Monday, 16 July 2018

South Africa –walking and San Art

I walked in South Africa, stayed in the Kruger national Park, then returned to Joburg where I enjoyed learning about the San people.

The air round joburg is dark with dust from the coal mining. The large power stations on the veld dominate the scene.  Our lunch stop was in Dullsroom (a small town named after a German), a mountain town and centre of the trout fishing industry. The houses looked Dutch with pancake cafes and geraniums in flower but felt Alpine. The museum depicted the simple past life there.  We descended to a waterfall viewed from the side of a canyon. We had beautiful views of the area from a high gun emplacement.  We stayed in a small town called Graskop. The next morning we walking above the Blayde river. The terrain was challenging with heavy undergrowth and many streams to ford.  It felt wet rather than tropical.  We spent time in an old mining village, Pilgirms Rest. This town sprang up during the gold rush days and has now become tourist town.  One can still pan for gold there, we were given a demonstration of gold panning by a grizzled old champion panner. He brought the town’s history to life during a harsh period. Many things were imported from London during the gold boom.

We drove up to God's Window, a viewpoint high above the landscape and one looked out on forest. The view point itself was very damp and overgrown, like walking through the tropical house at Kew Gardens. 

We stopped at the Blyde river canyon. Here two rivers met, a sad one and a happy one. The rivers have worn down a huge canyon with deep crevices and potholes we walked over the deep chasms on bridges. There were many tourists, all white.  
We drove to a vantage point, looking across at the so-called, drie rondavels that look like three African huts. The mountain layers were visible and there was a huge escarpment with a river snaking the bottom of the valley.  It was a beautiful landscape.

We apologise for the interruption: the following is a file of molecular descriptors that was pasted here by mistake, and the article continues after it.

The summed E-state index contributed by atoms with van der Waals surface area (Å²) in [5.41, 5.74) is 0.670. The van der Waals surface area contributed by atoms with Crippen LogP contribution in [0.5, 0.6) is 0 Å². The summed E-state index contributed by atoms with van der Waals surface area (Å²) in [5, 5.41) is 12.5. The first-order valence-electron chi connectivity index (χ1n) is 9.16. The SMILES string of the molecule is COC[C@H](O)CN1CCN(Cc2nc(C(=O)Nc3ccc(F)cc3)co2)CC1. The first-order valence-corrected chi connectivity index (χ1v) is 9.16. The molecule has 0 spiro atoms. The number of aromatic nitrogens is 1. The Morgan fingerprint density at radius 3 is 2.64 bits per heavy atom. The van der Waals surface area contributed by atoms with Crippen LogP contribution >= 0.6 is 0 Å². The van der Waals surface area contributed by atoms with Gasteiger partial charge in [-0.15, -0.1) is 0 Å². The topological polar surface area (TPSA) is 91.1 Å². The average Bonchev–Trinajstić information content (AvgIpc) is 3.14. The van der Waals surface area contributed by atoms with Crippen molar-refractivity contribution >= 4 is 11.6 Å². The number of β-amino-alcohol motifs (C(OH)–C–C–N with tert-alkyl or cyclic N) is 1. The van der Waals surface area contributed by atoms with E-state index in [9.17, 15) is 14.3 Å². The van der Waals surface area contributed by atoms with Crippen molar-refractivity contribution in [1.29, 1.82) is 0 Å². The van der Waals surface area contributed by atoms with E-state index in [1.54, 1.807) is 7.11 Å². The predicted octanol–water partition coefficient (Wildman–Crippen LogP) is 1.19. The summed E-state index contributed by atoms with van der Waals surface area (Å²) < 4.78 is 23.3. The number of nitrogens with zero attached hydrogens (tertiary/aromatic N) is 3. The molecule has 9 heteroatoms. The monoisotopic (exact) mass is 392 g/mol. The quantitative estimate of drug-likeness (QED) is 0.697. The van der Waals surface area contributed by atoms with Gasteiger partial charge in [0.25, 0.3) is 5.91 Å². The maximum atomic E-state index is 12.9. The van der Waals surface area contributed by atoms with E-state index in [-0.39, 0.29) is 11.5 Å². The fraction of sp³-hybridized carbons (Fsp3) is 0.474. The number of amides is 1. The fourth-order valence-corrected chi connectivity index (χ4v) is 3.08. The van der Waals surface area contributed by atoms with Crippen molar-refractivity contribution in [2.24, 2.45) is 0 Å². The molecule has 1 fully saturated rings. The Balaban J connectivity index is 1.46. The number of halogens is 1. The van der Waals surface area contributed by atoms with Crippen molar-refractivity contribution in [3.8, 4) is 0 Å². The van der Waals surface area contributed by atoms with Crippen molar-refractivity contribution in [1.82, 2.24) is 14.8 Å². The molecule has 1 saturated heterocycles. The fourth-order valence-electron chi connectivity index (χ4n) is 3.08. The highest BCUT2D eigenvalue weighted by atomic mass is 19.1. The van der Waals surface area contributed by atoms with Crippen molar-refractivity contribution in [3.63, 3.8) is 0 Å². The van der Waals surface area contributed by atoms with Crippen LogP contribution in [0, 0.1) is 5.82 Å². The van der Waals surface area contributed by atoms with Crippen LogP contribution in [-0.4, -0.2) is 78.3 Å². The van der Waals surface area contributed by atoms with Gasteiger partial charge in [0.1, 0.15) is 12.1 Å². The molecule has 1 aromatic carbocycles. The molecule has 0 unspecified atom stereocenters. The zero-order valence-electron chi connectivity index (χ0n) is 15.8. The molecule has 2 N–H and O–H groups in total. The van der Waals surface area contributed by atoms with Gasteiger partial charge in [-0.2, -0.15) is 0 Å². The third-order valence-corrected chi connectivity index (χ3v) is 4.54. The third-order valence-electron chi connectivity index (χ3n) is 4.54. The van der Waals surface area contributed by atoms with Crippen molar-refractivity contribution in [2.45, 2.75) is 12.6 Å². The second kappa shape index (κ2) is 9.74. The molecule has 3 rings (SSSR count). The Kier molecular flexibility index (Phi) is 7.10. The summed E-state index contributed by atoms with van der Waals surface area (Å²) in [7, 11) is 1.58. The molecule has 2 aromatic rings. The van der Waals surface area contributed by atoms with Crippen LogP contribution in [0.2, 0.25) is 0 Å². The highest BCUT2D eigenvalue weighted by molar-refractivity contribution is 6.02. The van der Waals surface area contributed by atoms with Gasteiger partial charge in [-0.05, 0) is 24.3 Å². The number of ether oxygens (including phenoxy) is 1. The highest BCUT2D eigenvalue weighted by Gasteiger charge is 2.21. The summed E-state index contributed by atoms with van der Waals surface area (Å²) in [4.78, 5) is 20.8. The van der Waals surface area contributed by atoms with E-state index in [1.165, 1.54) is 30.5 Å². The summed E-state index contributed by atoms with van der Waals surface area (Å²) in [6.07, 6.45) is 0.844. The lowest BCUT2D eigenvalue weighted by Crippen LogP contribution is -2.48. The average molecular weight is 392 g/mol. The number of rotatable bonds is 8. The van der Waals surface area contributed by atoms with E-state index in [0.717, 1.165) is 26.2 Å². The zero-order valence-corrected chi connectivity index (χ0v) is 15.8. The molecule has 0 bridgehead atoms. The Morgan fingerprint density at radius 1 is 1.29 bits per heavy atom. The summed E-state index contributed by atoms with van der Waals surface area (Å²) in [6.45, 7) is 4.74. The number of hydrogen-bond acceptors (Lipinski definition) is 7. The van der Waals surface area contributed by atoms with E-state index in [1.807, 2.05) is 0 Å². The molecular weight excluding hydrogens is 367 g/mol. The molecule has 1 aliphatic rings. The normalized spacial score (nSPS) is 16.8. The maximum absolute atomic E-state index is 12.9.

In Kruger Park, we stayed in semi permanent tents and had to be accompanied walking there and back. We saw giraffes and zebra and bushbuck on a late afternoon game drive. We lingered at a vantage point and saw two groups of elephants converging on the river, quite oblivious to each other. A hippo wallowed in the river below them.

I did a gentle early morning walk, looking at different types of shit, elephant and zebra.I examined spiders webs, termite heaps and saw a scorpion with its tail curled up. I enjoyed the fine detail of the walk. I travelled back to Joburg in a minibus with 7 others, a couple of black girls, an English couple and the three white S Africans. I enjoyed seeing the huge mountain escarpments. Our driver was a grizzly South African in his early 70's who had previuosly  driven the Cape to Nairobi route for 16 yrs.

Back In Joburg I visited “The origins museum” with a beautiful exploration of the art of the San people who are nomads living in SA. They were persecuted initially but now their rock art is appreciated. Their lifestyles were well explored. Elands are important and give them supernatural strength for performing trance dances to communicate with spirits. Anthropologists at Witwatersrand University had helped with this work.  Modern San life was depicted with descriptions of genocide, settlement, death and disease. I felt that the museum was there to atone for the way the San people had been treated. I had an excellent lunch in an open air cafe. I then walked down to the Wits Art Museum and spent an hour there looking at an innovative exhibition about black pots created using works from the museums’ collection.  

I then flew back to London because my mother was very unwell in her care home in Wales and they had called me.  She died a few weeks later. So it was the right decision.

I enjoyed seeing the beautiful landscape but I was surprised at how Dutch the rural areas were. I felt the Dutch Calvinist politics were still present in the rural areas. 

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